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Seattle Children’s Works to Turn PRISM Program Into an mHealth App

Seattle Children's Hospital is developing an mHealth app for its PRISM program, which helps teens and young adults learn how to live with life-threatening illnesses. But designing a digital health platform isn't easy.

Source: ThinkStock

By Eric Wicklund

- Physicians at Seattle Children’s Hospital are working to turn a web-based coping program for children with serious illnesses into an mHealth app.

Created roughly 10 years ago, the Promoting Resiliency in Stress Management (PRISM) program has helped young patients with health issues like cancer and type 1 diabetes – and their families – develop physical and emotional skills to better deal with the challenges that a chronic disease has thrown into their lives.

Now Dr. Abby Rosenberg, who created PRISM with Dr. Joyce Yi-Frazier, wants to scale up the program and make it more accessible. That means creating a platform for the program on mobile devices like the smartphone and tablet.

“This is the language that young people today speak,” she says. “We essentially need to translate what we have now into something that will live in the digital space.”

Rosenberg’s and Yi-Frazier’s mission summarizes the challenges faced by healthcare providers as they look to turn tried-and-true programs and treatments into connected health tools. Faced with a target patient population that wants access to care on mobile devices at the time and place of their choosing, they’re venturing into territory dominated by techies and gamers, not doctors and nurses.

READ MORE: mHealth Games Offer a ‘Fun’ Way to Boost Patient Engagement

“This is all new to me,” Rosenberg confesses.

The format may be new, but the treatment is familiar. According to Rosenberg, the PRISM program has helped teens and young adults for the past several years in developing skills to deal with chronic and sometimes terminal illnesses. It builds on the experiences of previous patients, offering guided interventions targeting stress management, goal-setting, cognitive reframing and meaning-making.

“People get through tough times by harnessing those resources,” she says.

In a study led by the two doctors and published in the Journal of Clinical Oncology, the program proved successful in improving these coping skills, boosting resilience, forward thinking and quality of life while reducing clinical depression and, consequently, the need for psychological intervention like therapy or medication.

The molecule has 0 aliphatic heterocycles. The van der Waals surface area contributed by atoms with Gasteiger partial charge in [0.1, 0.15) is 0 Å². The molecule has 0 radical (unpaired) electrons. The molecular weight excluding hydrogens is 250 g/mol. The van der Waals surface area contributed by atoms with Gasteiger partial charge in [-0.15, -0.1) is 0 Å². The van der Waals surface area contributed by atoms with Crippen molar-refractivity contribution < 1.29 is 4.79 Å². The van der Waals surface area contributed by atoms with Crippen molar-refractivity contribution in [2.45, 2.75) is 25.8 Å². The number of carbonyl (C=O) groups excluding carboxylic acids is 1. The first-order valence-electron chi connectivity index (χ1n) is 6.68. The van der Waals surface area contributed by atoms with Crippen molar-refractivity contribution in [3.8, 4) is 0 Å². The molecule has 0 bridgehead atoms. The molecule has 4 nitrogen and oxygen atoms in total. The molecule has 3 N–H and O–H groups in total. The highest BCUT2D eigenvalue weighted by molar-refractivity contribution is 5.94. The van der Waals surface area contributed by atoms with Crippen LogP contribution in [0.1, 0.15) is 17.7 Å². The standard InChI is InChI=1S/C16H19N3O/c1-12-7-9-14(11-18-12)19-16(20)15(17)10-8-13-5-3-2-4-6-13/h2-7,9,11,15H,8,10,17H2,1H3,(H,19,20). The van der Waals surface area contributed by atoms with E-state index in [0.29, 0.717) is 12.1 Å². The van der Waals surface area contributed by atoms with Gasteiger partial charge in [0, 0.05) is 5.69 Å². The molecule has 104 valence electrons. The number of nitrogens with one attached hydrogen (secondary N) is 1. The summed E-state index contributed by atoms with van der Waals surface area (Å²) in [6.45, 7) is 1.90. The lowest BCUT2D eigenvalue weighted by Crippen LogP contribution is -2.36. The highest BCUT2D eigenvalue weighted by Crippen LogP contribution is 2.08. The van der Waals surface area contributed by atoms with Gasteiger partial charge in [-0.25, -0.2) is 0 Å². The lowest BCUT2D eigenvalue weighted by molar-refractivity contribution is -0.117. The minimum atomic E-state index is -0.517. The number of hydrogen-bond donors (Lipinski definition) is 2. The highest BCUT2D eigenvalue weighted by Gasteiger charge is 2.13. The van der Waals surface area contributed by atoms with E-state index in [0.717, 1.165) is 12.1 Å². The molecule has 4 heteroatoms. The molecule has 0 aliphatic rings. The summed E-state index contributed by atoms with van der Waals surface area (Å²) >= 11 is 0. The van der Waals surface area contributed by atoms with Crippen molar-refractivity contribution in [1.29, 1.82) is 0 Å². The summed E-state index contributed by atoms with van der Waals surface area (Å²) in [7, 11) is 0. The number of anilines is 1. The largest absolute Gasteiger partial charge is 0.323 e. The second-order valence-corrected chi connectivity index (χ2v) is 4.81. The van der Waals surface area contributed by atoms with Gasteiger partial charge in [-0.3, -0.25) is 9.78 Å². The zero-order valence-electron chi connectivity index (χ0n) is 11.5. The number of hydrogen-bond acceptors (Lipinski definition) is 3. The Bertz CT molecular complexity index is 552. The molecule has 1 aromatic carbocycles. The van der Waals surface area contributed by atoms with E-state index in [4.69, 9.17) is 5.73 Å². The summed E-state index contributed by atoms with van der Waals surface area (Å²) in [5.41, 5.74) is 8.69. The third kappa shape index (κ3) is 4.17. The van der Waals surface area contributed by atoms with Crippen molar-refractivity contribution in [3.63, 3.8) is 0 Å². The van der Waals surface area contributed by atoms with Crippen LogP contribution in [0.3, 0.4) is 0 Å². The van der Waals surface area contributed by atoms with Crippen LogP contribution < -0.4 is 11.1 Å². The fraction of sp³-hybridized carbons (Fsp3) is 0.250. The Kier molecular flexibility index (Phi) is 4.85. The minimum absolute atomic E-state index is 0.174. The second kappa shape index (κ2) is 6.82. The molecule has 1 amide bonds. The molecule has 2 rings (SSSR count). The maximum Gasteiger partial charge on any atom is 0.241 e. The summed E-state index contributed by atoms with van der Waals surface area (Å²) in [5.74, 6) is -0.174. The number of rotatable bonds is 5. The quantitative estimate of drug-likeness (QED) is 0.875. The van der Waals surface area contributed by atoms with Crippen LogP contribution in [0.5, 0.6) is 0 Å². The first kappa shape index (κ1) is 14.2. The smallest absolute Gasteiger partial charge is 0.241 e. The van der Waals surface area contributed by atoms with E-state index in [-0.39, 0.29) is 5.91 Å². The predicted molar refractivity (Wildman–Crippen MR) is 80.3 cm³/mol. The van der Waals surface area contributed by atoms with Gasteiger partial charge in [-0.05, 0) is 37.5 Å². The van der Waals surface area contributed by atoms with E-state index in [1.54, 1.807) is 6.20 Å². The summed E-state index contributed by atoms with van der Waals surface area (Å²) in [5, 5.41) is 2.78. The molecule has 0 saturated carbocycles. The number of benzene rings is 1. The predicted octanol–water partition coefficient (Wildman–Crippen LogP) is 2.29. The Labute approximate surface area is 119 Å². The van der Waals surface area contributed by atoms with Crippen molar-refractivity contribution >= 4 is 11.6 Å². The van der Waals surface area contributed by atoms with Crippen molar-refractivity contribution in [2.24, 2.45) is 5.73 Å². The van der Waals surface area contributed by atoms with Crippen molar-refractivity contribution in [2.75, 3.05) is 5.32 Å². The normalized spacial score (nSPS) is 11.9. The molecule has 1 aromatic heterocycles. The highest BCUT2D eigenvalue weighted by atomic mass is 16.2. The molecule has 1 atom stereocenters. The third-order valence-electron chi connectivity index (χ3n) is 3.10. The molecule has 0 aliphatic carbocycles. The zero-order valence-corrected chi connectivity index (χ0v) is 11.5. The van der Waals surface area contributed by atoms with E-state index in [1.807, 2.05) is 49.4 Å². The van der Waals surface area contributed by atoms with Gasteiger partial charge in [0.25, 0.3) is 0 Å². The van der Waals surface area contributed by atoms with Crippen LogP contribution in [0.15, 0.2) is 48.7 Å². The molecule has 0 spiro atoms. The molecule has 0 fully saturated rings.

But while the program works for those who access it, Rosenberg and Yi-Frazier want to make it easier to access. They want patients and their families to take advantage of the program when and where they need it, and in a format with which they’re familiar and comfortable.

READ MORE: mHealth Programs For Adolescents Need to Focus on Patient Engagement

Working with two Seattle-based tech design companies, Artefact and General UI, Rosenberg, Yi-Frazier and hospital staff set about translating the program into a mobile health app that personalizes the journey. They created an app that connects to a user profile, looks like an Instagram feed and includes gamification and animation.

They tested the app last summer on 50 randomly chosen hospital patients, and received positive feedback as well as suggestions on how to tweak certain features. This includes creating a more interactive platform, allowing for pushes and messages of support.

“The app won’t be effective by itself,” says Rosenberg, who sees the challenge ahead as “a compromise between the digital and in-person space.”

Rosenberg is quick to point out this isn’t a clinical app, meant to connect patients with providers. It’s a coping tool, recommended or perhaps prescribed by the care team but separate from the treatment program.

“This is a scripted intervention,” she says. “It’s not psychotherapy.”

READ MORE: Putting mHealth to Work for Patient Engagement

As Seattle Children’s gets ready to pilot the app, Rosenberg says she’s expecting many more conversations about how the platform will work and how success or effectiveness will be measured. She wants to know how often patients access the app, how much time they spend on it, how much time they spend on each section, and how frequently they return. From there, they’ll work on metrics that define patient engagement, improvements in coping, decision-making and planning, and each user’s outlook on life.

“We don’t yet have a way of measuring in the app how these skills are being developed,” she says.

Rosenberg says she’s been surprised at “how much fun” the mHealth process has been, but also notes “it has been way more complicated than I realized.” That points to the importance of collaboration between clinicians, designers and engineers in the mHealth space.

She also wonders if it’ll take a few years to master the design of this app, or whether they should just put it out there in an app store and learn as they go along.

“I don’t know what to expect, but I’m willing to learn,” she says. “What I want to see is an app that engages these kids and really helps them learn these skills.”

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